The Gang also included Sheila Matthews and Brian Douglas who provided the songs. Producer Rai Purdy described the show as "an informal get together between half a dozen folk who are out to entertain you in a relaxed sort of way."
Clearly things had improved since that first show on 2nd September 1957, which one critic (Gordon Irving) slated thus,
"This lunch time half hour proved deficient in slick comedy material, and will require much greater polish if it is to hold its viewing public. Larry Marshall, as comedian, has too spivish an approach, and needs to be more sympathetic... the programme is safer in its song department, put over quite attractively by singers Brian Douglas and Sheila Matthews. The Tommy Maxwell Four give musical backing. A spot for audience interviews has possibilities, but the interviewees should be more carefully selected. One member of the audience frankly admitted to being idle!... This lunchtime spot has so many rough edges that.. immediate attention is required. Robin Gardiner and Gordon Fleming are responsible for the script, such as it is. Bill Skinner directed."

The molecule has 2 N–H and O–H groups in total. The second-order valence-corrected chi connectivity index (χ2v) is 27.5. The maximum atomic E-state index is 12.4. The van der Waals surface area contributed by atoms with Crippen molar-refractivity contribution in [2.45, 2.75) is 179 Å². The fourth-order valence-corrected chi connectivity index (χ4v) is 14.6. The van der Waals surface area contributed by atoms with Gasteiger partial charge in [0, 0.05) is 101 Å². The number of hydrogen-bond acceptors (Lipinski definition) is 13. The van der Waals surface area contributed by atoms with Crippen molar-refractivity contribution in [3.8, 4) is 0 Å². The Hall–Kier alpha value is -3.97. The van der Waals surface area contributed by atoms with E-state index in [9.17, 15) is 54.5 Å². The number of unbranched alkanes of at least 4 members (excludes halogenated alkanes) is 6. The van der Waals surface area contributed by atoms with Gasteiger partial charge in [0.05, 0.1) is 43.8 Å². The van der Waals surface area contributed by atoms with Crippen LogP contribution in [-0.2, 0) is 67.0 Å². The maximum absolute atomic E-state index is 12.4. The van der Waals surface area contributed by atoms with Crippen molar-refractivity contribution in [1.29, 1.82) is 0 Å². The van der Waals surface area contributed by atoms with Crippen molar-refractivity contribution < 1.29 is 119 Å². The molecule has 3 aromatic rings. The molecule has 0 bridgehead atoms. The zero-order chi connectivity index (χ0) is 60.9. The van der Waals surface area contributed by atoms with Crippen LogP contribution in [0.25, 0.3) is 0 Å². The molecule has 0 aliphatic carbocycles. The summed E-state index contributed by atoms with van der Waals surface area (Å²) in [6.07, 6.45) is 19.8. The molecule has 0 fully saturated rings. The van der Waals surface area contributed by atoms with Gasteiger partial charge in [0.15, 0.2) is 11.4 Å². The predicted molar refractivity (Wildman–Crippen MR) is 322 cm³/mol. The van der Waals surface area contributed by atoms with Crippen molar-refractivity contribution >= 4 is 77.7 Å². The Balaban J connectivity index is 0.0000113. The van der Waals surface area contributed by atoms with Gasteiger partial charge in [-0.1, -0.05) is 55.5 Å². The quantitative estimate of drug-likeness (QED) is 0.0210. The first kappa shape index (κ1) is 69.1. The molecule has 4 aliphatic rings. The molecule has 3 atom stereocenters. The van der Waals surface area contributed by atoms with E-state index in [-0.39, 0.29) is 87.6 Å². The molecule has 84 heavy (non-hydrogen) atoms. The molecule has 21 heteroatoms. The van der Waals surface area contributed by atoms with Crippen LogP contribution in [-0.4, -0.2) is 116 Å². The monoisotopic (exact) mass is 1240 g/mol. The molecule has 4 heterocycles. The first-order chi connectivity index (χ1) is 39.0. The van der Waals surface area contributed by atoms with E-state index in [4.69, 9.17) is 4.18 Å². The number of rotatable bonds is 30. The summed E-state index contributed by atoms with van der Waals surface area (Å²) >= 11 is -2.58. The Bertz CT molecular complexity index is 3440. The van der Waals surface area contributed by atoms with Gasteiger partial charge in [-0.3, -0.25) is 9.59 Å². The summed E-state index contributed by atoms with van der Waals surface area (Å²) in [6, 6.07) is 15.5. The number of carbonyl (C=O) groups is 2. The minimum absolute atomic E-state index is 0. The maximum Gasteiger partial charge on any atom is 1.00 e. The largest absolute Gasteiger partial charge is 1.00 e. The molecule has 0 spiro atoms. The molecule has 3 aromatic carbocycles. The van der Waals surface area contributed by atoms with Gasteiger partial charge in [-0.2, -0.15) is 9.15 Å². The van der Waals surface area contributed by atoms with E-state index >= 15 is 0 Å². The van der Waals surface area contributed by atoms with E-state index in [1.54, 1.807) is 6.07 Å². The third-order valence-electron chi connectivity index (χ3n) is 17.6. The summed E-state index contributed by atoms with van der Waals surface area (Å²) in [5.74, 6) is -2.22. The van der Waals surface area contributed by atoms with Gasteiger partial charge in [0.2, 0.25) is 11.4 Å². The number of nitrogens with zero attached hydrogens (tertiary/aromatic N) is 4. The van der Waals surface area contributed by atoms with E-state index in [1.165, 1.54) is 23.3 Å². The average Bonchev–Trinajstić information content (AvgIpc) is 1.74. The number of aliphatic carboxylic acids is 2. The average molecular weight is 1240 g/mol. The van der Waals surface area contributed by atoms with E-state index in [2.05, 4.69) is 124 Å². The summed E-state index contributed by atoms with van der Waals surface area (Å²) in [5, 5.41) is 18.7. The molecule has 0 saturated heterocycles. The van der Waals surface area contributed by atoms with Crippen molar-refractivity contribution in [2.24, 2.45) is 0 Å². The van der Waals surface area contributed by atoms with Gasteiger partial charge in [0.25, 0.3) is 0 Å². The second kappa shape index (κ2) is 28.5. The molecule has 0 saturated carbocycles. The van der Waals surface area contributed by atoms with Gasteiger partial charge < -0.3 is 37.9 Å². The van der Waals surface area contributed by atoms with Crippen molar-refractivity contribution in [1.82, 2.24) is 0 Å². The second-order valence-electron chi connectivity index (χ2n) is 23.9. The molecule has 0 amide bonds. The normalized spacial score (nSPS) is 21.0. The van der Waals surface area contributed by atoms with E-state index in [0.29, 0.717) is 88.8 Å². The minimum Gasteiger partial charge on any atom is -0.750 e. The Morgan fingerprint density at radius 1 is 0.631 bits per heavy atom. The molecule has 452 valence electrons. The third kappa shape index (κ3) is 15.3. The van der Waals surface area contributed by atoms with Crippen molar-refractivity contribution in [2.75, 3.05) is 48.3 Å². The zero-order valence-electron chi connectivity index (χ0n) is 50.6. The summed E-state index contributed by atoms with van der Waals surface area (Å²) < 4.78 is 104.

January 11th 1960 saw the start of the feature Yours for a Song, which reached its final in May, in which contestants submitted a piano copy with words and music of an original song. The winner received a gramophone record of the song, a first class return fare to London, a week at a London hotel, with £20 for incidental expenses, plus a letter of introduction to two music publishers.
Other features at this period included Leave It To Larry!- every Tuesday Larry Marshall arranged for concert parties to entertain hospital patients. Then every other Thursday old time variety artists strutted their acts. Programme 3 on Feb 18th 1960 included Cissie Glen, Tommy Dale and Bert Bendon. Programme 4 on March 3rd 1960 featured Bessie Hogarth, Alf Fleming (aged 80+), violinist Hamilton Scott, and Dave Willis.
Another of the numerous guests on the show was Carmita aka Ivi Rodan (Fri Jan 30th 1959).
This 1962 photo depicts the Gang of that era. Front left: Dorothy Paul, the singer, Larry Marshall centre, and right front Moira Briody, Irish singer. Rear left is Jimmy Nairn, an old friend of the show and the straight man, with rear right Charlie Sim singer and comedian. The Tommy Maxwell Quartet (led by drummer TM) continued to provide the music. At this time STV claimed it had clocked up "more performances on British television" than any other programme, though that's open to question.